How to make Godly decisions

12 09 2012

Decision-making among Christians seems to be very complicated. Manmade christian religion suggests that we must discover, know, and make decisions in accord with the “will of God.” This precise “will of God” is often viewed as if it were a predetermined plotted course, and we must go orienteering with our spiritual compass to find God’s plotted course for our lives.

Some consider searching for the “will of God” to be somewhat like water-witching for the source of God’s hidden rivers. Others approach the “will of God” as if it were a maze wherein we are like rats trying to find our way to God’s goal. Still others view the search for the “will of God” to be a random process of bouncing off of the walls of life. Christians are looking for the “will of God” in all the wrong places.

We have the freedom to make any choice within the context of the empowering character of God. God doesn’t care whether you drive a Ford, or a Toyota; but He does care whether His character is exhibited while you drive. God doesn’t care whether you choose a white shirt or a coloured shirt, a print dress or a pant-suit; but He does care whether you allow for the “fruit of the Spirit” in your behaviour while you wear whatever you wear.

We have great latitude and liberty in our decision-making as Christians – even in our relationship choices. Christians can “rest” in the freedom they have in Christ.

The contortions that many Christians go through in their decision-making are a mockery of human function. Many Christians are “putting out fleeces” (Judg. 6:36-40) to see if God will jump through the hoops and confirm their decisions. Others are “waiting on God” in indecision, failing to understand that indecision is itself a decision not to decide, and that is often a decision not to rely on Christ within. Some are paralyzed and immobilized by the fear of making a mistake, of making a wrong choice, or a less than perfect decision in accord with the hidden “will of God.” They become paranoid in their questioning, “Is this what I want to do, or is this what Jesus wants to do?” How do I decide? Such troubled restlessness is the neurotic way of Christian religion.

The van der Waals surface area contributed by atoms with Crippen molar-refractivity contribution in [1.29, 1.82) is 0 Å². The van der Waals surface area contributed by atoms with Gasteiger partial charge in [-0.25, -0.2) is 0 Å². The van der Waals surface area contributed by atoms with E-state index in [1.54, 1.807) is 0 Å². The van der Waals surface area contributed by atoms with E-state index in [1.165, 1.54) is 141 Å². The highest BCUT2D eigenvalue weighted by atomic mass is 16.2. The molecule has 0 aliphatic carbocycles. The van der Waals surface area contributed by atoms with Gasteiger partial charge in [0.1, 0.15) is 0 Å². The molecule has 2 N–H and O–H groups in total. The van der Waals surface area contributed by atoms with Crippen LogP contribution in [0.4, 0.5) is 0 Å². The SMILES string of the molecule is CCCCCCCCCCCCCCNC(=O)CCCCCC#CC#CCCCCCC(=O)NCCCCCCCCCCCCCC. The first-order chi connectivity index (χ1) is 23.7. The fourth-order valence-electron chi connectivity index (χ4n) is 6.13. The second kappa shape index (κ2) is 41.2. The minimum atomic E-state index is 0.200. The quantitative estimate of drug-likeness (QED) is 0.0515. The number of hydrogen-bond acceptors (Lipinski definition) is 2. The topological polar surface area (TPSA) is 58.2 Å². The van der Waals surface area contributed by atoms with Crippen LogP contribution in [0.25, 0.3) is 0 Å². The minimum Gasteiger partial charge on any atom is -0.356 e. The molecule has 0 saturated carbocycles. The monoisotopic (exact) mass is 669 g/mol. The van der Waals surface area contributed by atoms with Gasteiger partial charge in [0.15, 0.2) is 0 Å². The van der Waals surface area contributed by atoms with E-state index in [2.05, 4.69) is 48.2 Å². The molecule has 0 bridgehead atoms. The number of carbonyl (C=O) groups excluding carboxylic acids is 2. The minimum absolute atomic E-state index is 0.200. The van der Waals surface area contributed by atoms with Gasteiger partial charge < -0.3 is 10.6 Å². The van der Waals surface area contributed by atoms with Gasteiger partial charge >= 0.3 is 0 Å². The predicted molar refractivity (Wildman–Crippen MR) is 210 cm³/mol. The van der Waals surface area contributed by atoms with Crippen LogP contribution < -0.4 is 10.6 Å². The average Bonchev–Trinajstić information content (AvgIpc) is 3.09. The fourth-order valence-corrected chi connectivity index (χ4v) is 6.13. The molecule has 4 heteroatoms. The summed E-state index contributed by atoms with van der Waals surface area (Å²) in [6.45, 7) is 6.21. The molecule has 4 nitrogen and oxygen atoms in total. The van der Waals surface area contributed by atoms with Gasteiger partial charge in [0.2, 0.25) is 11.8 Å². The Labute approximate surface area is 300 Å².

On the other hand, there are Christians who claim to have a “perfect God-sniffer” for their decisions, they say things like, “God told me to do this; God told me to do that.” It is really amazing how often their “god” changes his mind and direction!

God always chooses to express His character by the dynamic of His Son, Jesus Christ, in human behaviour. That does not relieve us from decision-making. We are choosing creatures who are responsible to make choices in life. Jesus’ statement, “Not My will, but Thine be done” (Lk. 22:42), which does not deny the responsible choice that Jesus had to make in facing death.

So, how do we make choices in our will in accord with the “will of God” within us? When we are secure in our identity in Christ and the sufficiency of Christ within, we face the choices of life by realistically considering the available options and alternatives, consulting with others if we consider such helpful (Prov. 15:22; 20:18; Lk. 14:28). We make a decision, trust our decisions, and act with confidence – willing to take responsibility for our willed decisions without blame-shifting, and willing to live with the consequences of our choices.

Christians will find soul-rest in their decision-making when they realize that their decisions are not earth-shattering, God-destabilizing, choices set in concrete. We can take comfort in the words of Samuel’s commissioning of Saul,

1Sa 10:7 GW  When these signs happen to you, do what you must, because God is with you.

Having made a decision, we reckon it to be of God and assume it to be right, unless God reveals otherwise.

So in closing, what exactly is God’s will?

The “will of God” is not something exterior to the Christian that we must seek to discover and find, and then aim at it as if it were the bulls-eye of a target. No, we have the “will of God” within us, and the “will of God” is always the life and character of Jesus lived out as us and through us to the glory of God.


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